Python Style Question

Anton anton.schattenfeld at gmail.com
Wed Nov 12 21:31:28 CET 2014


On Thursday, October 30, 2014 4:10:23 AM UTC-7, Steven D'Aprano wrote:
> I don't particularly like either version. I prefer this:
> 
> def load_int(obj):
>     if isinstance(obj, int):
>         # Case 1), an int, e.g. 7
>         return obj

>     elif isinstance(obj, str):
>         # Case 2) and 3), a str or JSON serialised int.
>         # E.g. '7' or '"7"'.
>         try:
>             return int(obj)
>         except ValueError:
>             return int(json.loads(obj))
>     raise TypeError('require int or str, got %s' % type(obj).__name__)

This will definitely work, but then I don't see a benefit of EAFP and duck-typing: 
Let's say I have a class 
class FakeInt(object):
   def __int__(self):
      return 42

In this case:
>>> fi = FakeInt()
>>> isinstance(fi, int)
False
>>> int(fi)
42

So probably I need to rephrase 1) something, that I can cast to int.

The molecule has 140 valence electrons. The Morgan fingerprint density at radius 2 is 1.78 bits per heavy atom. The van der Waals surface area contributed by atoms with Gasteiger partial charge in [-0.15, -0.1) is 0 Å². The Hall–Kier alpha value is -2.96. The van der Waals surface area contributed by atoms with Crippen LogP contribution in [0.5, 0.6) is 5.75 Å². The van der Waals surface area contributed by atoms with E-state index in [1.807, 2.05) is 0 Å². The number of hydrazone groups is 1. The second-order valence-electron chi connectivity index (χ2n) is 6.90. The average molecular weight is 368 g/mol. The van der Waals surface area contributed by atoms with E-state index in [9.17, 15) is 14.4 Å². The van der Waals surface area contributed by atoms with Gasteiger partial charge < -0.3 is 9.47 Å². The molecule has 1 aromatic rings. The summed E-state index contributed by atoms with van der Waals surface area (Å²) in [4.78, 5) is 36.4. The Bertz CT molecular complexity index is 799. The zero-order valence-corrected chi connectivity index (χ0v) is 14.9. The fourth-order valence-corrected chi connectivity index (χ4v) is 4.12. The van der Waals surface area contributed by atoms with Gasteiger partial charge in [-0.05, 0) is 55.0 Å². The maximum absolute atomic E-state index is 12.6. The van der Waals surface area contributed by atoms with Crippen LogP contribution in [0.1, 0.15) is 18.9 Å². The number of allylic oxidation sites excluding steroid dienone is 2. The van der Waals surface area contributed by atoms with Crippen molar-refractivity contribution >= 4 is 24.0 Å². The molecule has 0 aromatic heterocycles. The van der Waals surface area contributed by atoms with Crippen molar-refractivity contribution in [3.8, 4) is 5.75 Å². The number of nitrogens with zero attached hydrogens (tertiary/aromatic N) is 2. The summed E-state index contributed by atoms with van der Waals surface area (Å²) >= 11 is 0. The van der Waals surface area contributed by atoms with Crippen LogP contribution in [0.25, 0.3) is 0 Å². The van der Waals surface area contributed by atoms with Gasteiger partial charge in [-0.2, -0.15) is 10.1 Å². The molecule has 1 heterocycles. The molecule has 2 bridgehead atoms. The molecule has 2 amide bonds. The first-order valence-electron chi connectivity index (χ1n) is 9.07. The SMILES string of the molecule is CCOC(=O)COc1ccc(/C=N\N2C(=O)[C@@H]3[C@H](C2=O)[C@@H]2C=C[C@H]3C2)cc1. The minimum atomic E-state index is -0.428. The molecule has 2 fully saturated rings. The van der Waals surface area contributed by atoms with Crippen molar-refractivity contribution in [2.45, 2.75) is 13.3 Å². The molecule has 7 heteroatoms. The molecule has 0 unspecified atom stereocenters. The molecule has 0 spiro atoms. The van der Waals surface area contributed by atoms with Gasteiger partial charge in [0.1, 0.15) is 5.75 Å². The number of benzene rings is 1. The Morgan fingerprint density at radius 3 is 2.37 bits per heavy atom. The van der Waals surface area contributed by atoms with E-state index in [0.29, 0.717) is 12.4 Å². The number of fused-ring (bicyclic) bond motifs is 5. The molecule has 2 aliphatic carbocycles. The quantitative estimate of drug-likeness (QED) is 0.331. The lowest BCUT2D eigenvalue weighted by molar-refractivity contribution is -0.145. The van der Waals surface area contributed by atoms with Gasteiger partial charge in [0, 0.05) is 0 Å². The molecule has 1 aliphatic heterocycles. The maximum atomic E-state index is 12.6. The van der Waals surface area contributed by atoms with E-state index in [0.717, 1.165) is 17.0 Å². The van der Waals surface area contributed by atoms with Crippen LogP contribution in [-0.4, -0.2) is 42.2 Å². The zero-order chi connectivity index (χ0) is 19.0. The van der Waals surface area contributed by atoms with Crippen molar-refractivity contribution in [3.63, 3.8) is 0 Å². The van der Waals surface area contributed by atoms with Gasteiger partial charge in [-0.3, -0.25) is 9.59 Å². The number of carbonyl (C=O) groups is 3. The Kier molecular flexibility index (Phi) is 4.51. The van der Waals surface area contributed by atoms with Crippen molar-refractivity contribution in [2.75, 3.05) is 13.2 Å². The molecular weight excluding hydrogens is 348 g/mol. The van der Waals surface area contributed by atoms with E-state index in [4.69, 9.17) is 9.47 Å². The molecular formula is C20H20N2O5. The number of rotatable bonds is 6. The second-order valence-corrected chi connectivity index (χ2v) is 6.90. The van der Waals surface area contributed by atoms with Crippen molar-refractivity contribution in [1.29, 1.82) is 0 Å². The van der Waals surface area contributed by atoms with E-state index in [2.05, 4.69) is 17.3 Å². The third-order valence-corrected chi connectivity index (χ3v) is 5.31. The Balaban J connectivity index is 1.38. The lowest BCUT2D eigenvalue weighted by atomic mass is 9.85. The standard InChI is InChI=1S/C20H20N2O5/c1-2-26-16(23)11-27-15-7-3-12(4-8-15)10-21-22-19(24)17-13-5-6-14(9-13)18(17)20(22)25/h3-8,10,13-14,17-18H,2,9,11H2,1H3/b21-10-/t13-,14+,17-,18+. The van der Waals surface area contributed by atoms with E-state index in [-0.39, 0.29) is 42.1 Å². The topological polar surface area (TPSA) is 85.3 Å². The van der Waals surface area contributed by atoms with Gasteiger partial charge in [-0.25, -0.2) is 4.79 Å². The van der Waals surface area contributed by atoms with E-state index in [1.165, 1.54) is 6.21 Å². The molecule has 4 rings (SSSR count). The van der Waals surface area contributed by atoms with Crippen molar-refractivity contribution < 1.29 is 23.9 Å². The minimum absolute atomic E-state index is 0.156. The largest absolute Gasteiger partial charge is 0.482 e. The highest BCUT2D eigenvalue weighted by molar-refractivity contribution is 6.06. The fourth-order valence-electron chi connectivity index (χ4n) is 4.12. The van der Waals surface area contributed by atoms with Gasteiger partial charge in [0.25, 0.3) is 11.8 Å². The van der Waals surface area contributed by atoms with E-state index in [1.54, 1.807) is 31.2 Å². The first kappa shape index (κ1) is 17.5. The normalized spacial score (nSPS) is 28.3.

Same for 
>     elif isinstance(obj, str):
As long as it behaves like string (can be some sort if bytearray). For particularly this case, it will probably won't happen, but again, it looks like an overloaded function with strongly typed argument.

or a functional form:

> def tolerant_load_int(obj, default=None):
>     try:
>         return load_int(obj)
>     except (ValueError, TypeError):
>         return default

> values = [n for n in map(tolerant_load_int, l) if n is not None]

> # alternative to using map
> values = [n for n in (tolerant_load_int(obj) for obj in l) if n is not None] 

I like the idea of wrapping it up in a function and being able to use it in these functional forms.




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